Whether these fast-tracked Teach for NSW interns will continue in the profession long term is uncertain. More importantly, will they still be teaching in the most challenging and difficult-to-staff schools? Unless there is some meaningful reform with respect to teacher workload, teacher career pathways, and teacher remuneration, it is hard to see how anything is likely to change simply by changing the manner in which teachers enter the profession.

So why isn’t the profession attracting and retaining the numbers it needs? The recent NSW Productivity Commission stated explicitly that the attractiveness of teaching has clearly declined relative to other professions. “A lot of factors are driving that trend, including the perception of teaching as a career and the complexity around the role,” said NSW Education Minister Sarah Mitchell.

Addressing each of the five key points listed on page 1 is vital to solving this problem yet this recent proposal does little in this regard. The minister admitted in parliament that the profession is struggling to attract students, with the number of students beginning teaching degrees in NSW falling by almost 30 percent over five years: from 9620 in 2014 to 6780 in 2019. With recent estimates stating NSW will need 11,000 new teachers by 2030, a bespoke, mid-career pathway into teaching is unlikely to be the answer.

While it is recognised that appropriate recognition of prior learning and previous professional experience has a part to play, the ongoing process over recent years to diminish the professional teacher training programs is a concern. There are few, if any, examples of other professions having their career entry processes undermined in such a way.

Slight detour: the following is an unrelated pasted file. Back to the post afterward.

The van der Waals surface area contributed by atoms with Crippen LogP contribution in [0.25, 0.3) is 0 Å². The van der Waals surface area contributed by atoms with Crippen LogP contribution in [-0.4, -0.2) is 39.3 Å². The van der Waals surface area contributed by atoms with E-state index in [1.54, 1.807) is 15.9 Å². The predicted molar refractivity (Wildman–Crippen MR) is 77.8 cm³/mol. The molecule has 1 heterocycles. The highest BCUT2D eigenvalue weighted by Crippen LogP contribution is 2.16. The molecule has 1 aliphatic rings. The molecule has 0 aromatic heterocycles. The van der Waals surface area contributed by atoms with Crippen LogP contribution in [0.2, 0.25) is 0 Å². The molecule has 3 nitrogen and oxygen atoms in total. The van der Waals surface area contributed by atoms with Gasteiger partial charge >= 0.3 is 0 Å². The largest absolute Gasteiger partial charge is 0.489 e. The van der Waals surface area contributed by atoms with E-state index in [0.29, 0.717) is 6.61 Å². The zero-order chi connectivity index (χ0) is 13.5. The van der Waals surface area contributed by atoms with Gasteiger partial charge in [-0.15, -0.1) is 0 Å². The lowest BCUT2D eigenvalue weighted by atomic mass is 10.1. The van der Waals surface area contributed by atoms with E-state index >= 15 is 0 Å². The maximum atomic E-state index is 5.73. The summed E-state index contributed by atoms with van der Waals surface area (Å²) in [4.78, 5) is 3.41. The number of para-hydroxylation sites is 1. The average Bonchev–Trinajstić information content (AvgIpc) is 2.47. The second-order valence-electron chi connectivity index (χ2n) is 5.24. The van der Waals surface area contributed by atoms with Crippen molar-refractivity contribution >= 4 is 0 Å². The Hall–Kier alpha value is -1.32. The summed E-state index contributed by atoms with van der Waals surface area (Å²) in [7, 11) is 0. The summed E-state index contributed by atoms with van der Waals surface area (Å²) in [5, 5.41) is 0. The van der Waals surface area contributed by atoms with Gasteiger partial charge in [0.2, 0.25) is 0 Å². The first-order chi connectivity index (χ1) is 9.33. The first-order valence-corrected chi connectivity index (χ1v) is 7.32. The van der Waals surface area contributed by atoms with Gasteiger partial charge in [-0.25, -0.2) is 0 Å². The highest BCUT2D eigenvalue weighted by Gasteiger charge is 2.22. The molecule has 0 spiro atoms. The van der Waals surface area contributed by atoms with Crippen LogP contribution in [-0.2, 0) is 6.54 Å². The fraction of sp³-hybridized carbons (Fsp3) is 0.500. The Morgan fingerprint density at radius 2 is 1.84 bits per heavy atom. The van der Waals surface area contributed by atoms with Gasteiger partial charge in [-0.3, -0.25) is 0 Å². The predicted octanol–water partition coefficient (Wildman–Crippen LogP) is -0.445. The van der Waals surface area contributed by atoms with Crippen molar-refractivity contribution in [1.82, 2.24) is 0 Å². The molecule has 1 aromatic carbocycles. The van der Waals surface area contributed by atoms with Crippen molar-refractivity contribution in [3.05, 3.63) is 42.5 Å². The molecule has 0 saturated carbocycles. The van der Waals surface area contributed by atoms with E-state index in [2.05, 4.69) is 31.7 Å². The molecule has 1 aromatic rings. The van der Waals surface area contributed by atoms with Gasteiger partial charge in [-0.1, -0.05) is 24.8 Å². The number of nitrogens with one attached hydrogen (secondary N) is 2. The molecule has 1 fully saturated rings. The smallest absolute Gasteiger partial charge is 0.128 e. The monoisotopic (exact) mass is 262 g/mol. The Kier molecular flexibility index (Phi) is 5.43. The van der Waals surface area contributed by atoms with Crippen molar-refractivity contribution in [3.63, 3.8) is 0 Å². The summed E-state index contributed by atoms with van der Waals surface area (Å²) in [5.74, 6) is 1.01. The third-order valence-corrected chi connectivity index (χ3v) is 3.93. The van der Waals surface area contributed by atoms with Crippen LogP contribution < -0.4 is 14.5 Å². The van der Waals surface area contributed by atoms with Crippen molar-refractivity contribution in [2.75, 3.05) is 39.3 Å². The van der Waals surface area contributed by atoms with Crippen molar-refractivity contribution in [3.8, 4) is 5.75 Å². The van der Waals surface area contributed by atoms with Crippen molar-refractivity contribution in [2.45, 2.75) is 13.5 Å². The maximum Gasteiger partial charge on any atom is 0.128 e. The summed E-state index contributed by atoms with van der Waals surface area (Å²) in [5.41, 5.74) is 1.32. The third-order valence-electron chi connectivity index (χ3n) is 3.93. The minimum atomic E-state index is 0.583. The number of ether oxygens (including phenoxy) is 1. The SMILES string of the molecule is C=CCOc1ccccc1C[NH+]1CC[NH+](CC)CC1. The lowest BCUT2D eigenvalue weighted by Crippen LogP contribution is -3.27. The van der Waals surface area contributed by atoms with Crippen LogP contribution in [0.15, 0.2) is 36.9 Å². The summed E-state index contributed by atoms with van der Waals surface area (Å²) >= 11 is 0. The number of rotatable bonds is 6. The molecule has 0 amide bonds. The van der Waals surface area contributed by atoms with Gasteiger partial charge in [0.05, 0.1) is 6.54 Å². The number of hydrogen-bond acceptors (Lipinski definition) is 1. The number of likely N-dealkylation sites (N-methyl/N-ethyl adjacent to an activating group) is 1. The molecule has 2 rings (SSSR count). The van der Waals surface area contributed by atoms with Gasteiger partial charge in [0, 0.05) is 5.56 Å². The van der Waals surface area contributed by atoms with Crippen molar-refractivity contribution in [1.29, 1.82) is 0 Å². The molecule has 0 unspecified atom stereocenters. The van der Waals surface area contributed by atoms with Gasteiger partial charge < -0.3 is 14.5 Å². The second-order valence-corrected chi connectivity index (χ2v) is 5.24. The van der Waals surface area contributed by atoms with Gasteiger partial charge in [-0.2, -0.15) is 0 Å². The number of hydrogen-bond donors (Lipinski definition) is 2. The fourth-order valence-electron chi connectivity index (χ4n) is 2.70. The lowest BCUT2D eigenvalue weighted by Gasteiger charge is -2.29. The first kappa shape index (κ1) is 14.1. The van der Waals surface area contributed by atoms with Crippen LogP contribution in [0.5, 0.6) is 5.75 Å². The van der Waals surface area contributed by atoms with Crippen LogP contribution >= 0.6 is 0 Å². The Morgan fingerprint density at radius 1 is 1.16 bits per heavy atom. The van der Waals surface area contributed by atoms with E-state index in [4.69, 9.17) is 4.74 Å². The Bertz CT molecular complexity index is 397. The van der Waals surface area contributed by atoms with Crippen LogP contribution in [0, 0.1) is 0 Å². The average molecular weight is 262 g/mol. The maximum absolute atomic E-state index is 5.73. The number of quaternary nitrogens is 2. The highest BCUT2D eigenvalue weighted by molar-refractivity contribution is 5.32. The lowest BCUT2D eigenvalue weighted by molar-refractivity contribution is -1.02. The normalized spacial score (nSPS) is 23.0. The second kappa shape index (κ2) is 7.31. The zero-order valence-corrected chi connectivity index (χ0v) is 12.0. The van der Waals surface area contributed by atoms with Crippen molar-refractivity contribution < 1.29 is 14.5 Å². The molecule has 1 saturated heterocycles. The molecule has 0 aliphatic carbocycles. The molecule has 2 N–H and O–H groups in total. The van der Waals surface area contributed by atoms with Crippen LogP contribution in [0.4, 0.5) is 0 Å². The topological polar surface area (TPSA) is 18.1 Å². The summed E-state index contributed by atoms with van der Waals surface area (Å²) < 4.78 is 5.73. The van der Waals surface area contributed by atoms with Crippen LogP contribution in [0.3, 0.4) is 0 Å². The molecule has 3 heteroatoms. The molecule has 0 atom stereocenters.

It is difficult to see how the quality of initial teacher education is in itself a driver of career choice. Students leaving school take up a teaching degree because they want to be teachers. Most would have very little knowledge of the course and training requirements. It follows, therefore, that to continue to attract young people to teaching, we need to make the profession attractive.

How do we do that? Try asking teachers. Providing appropriate support and resources for pre-service and not yet Proficient teachers, addressing unsustainable teacher workloads, putting an end to the incessant teacher bashing from self-styled education experts in politics and the media, developing legitimate career pathways for teachers, putting teachers at the centre of educational decision making bodies, and remunerating teachers at a level commensurate with the critical role they play in our community will go a long way towards re-establishing teaching as a highly valued profession by our society.

So where to from here?

The IEU has invited the minister to consult with us in the coming weeks, as the union is a significant stakeholder in this proposed program.

As we look to address the full range of the recruitment and retention issues as identified, the union will advocate for the following:

  • All pre-service teachers and their in-school mentors/supervisors are provided with the support structures currently enjoyed by government-funded programs such as Teach for Australia.
  • All teachers working towards achieving proficient teacher status and their in-school mentors/supervisors, are provided with the support structures, including time release, currently enjoyed by government-funded programs such as Teach for Australia.
  • School staffing structures and allocations are reviewed with a view to addressing the long-term fundamental issues of recruitment and retention.
  • Employers give serious consideration to solutions proposed by the union for addressing unsustainable teacher workloads.
  • The NSW Government abandons its current policy restricting public service wage increases which result in downward pressure on salaries in the non-government early childhood and school sectors.

The union is also meeting with the NSW Council of Education Deans shortly to renegotiate the Practicum Intern Memorandum of Understanding (MoU). The MoU is an agreement between the IEU, the NSW Teachers Federation and the NSW Council of Education Deans that contains rates of pay and responsibilities that apply to teachers who supervise students on practicum.